Workplace harassment, or bullying, is one of the reasons people quit their jobs. When you are teased, belittled, called names, or even yelled at on a regular basis, this can be considered bullying and outright harassment. Harassment from another employee is bad enough, but what happens if the person is a manager or direct supervisor? Do you have any recourse?
If you have ever left a job because of workplace bullying or harassment, you might wonder if the behavior is actually illegal and if there is any way you could win a lawsuit against them. It depends on what you mean by bullying, and if you can prove it.
What is Workplace Harassment?
Workplace harassment is a type of discrimination that violates the Civil Rights Act of 1964. It is described as unwanted, belittling, or threatening behavior directed at a coworker or group of coworkers. It can manifest as verbal or physical harassment based on race, ethnicity, religion, sex, gender, identity, age, or disability. This conduct creates a hostile or abusive work environment.
Types of Harassment
Most people think of sexual harassment when they think of workplace harassment claims. The truth is there are many types of harassment that violate Title VII of the Civil Rights Act, 1964.
- Sexual Harassment: Unwelcomed conduct, comments, or behavior relating to sex, gender, sexual orientation.
- Verbal Harassment: Derogatory remarks, jokes, slurs, innuendos, or other that are directed at a coworker.
- Physical Harassment: It involves hitting or other aggressive physical conduct, touching, groping, or purposely brushing up against a coworker.
Is Bullying and Workplace Harassment Illegal?
To date, there are no actual laws stating that workplace bullying is illegal. This doesn’t mean a co-worker or manager can outright harass and bully you with impunity. There are certain behaviors that can be deemed illegal and therefore punishable by the law, or you may be able to receive compensation through a lawsuit.
Workplace harassment can be behavior such as verbal abuse, humiliation, interference in your job duties, or even intimidation and threats. It can escalate into physical altercations like pushing and shoving, but if that occurs, you may have a case for assault charges as well as harassment.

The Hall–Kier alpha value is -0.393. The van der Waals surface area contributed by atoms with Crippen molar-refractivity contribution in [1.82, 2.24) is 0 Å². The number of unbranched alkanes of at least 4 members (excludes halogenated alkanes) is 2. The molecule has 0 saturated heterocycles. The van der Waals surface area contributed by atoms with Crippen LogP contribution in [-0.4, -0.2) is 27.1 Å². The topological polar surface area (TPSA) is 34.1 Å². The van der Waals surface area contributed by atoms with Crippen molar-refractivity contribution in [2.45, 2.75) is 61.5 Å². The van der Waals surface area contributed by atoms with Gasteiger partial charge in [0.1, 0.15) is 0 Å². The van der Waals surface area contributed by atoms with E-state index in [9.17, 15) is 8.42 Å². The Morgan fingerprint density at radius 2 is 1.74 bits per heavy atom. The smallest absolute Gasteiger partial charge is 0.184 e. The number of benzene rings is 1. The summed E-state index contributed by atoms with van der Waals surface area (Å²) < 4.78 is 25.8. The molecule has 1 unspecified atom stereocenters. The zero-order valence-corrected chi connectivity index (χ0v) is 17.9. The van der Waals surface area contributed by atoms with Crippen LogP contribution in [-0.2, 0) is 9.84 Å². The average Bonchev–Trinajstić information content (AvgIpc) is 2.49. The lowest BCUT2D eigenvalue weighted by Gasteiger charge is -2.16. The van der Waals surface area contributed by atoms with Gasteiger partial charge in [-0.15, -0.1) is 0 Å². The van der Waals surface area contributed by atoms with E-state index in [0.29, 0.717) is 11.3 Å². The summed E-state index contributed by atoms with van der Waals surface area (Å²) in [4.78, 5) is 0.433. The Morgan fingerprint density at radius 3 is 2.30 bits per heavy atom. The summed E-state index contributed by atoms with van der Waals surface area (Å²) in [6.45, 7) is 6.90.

Harassment in the workplace becomes illegal when it violates the state’s or federal law regarding discrimination, including racism and homophobia, sexual harassment, and the before-mentioned physical abuse.
How Can You Win a Lawsuit If You Are Harassed?
Harassment and bullying in the workplace are hard to prove because much of the damage may occur when no one else is around; such is often the case with sexual harassment. In other cases, other employees might be too afraid to come forward out of fear of losing their jobs or of retaliation from the bully. This doesn’t mean you don’t have options.
The first step is to file a workplace harassment claim with your company’s HR department. You need to document each and every time you are harassed so your company can get it on record. The more information you have and any documents you can provide to your lawyer in the event of a lawsuit, the better.
Along the same lines, keep detailed notes yourself of dates, times, and the type of harassment you received.
If you were injured during any bullying event and needed medical attention, get that information as well. Your doctor might be called upon to testify at the hearing, or at the very least, you will need those medical records to prove your injuries.
If you don’t receive any help from your employer, then contact a lawyer immediately. They can file either a state or federal claim against the bully and potentially against the company for failing to act to protect your safety.
What Do You Need To Provide to Your Lawyer?
It is vital that you are able to prove you were bullied at work, which means providing essential documents or witnesses to bring before a judge. For example, if you have any emails, text messages, or memos that are of a threatening or humiliating nature, give those to your lawyer.
If you were injured physically, take pictures of those injuries as soon as possible and of the object, if one was used, that injured you.
If no current employee is willing to speak about what is happening to you, then try to find evidence that it happened before to other workers. If you know of previous employees who quit due to bullying, contact them to see if they are willing to speak on the behavior in the workplace. You could also do a search online at numerous forums for employees speaking out about such behavior at that company.
If you are experiencing workplace harassment or have left a job due to bullying, then contact us at The Cochran Firm-Huntsville today and we can help.